If this campaign season seemed unusually long, that is because it has been. The season got off to a rocky start when the Illinois State Board of Elections told the City Clerk to accept nominating petitions during an earlier time period than that posted on the Clerk’s website. In addition, it appears that people “forgot” that in 1992 the voters of Evanston approved a referendum mandating a primary election if there were more than two candidates for Mayor.
As it turned out there were five candidates for Mayor. Several candidates for Mayor challenged their competitors on the basis of their filings. The local Election Board decided to allow everyone on the ballot, and primary was held on Feb. 28 which narrowed the field to two candidates for Mayor.
The contest for Fifth Ward Alderman – with five candidates – also necessitated a primary election, this one by State law. Again, the field was narrowed to two candidates.
In City contests, every registered voter has a chance to vote for Mayor and for City Clerk. In addition, every registered voter has a chance to vote for Alderman, although there is a contest in only six of the City’s nine wards.
Both the District 65 and District 202 School Boards will be newly constituted.
Information on all candidates, including articles, profiles, and letters, is available in this paper and in the election section here.
Another important question on the ballot is District 65’s referendum to increase property taxes to fund its operations. Articles relating to the referendum are available here, and so is the RoundTable’s editorial supporting the referendum, as well as letters supporting or opposing the referendum.
By longstanding tradition, the RoundTable does not endorse candidates in local elections, but we have some thoughts to pass on to voters.
• Look at each candidate carefully.
• Who among them seem to have the best interests of the community they wish to represent – ward, City, or school district – at heart?
• Who has a personal agenda rather than a set of priorities?
• Which candidates would make significant proposals and meaningful amendments, and would engage in thoughtful discussion?
• Do the candidate’s skills and expertise match the challenges he or she is apt to face?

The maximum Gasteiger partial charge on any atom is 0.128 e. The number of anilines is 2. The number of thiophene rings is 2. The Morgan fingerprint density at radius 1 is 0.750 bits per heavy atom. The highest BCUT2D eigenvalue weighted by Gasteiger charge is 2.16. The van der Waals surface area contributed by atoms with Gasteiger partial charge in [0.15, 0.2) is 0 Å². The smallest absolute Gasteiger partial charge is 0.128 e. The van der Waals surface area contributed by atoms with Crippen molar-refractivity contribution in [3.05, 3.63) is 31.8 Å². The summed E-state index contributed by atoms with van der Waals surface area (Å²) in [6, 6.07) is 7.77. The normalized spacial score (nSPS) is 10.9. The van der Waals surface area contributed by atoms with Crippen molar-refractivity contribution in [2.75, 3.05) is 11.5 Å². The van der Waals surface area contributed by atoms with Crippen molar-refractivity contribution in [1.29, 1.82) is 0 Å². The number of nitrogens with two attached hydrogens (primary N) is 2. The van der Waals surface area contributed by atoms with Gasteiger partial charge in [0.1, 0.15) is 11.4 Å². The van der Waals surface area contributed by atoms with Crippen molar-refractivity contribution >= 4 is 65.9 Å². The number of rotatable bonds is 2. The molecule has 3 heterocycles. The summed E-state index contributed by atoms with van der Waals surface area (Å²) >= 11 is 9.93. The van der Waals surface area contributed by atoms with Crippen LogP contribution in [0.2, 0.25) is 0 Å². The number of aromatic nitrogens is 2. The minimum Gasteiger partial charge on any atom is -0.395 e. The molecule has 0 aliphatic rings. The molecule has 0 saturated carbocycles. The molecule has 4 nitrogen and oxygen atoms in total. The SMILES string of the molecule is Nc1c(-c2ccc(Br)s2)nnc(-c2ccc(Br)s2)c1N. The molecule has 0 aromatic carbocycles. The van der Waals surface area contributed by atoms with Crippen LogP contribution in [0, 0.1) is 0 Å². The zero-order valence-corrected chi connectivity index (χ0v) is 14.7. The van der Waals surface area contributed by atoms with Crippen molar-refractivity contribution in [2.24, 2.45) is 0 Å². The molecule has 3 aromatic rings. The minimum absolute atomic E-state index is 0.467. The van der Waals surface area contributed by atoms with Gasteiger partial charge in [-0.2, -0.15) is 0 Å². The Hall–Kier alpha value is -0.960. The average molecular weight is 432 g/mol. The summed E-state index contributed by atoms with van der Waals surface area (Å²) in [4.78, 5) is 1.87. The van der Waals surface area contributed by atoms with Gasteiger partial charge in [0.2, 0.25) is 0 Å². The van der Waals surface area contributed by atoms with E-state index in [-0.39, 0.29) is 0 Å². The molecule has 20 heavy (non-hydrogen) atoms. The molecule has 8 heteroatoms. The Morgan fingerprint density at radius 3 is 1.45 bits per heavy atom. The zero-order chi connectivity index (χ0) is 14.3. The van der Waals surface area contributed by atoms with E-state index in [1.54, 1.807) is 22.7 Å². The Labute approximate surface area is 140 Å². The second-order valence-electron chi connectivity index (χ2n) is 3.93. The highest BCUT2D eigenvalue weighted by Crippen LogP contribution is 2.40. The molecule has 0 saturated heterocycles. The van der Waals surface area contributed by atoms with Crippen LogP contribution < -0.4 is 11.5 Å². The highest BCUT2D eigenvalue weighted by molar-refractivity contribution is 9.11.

• Will the candidate’s education and professional background assist in evaluating and deciding critical issues brought before the governing body?
• Has the candidate attended meetings of the governing body and shown an interest in its operation?
• Which, if any, seems to prefer to be a naysayer, who votes against most measures but has no positive alternatives or solutions to propose?
• Which candidates seem both able to stand up for what they believe and to forge a consensus?
• How well does each candidate appear to know and understand the community or the governmental body he or she aims to represent?
• How well does each know the strengths – not simply the challenges – the City or the School Districts will face?
• What is each candidate’s experience in moving measures toward approval and implementation?
• Who is going to be angry at voters who do not vote for them or for their friends?
We suggest that an election is not a popularity contest; it is an exercise in democracy to help the Evanston schools and the Evanston community evolve and become better, bringing all residents along.
Vote for the best qualified candidates – those who are principled and informed and whom you can respect, even if on occasion they may not vote your way.
Early voting continues at the Morton Civic Center, 2100 Ridge Ave., through April 3. Hours are 9 a.m.-5 p.m. on March 23-25; 10 a.m.-4 p.m. on March 26; 9 a.m.-7 p.m. March 27-31 and April 3; 9 a.m.-5 p.m. on April 1; and 10 a.m.-4 p.m. on April 2.
Polls will be open 6 a.m.-7 p.m. on Election Day, April 4.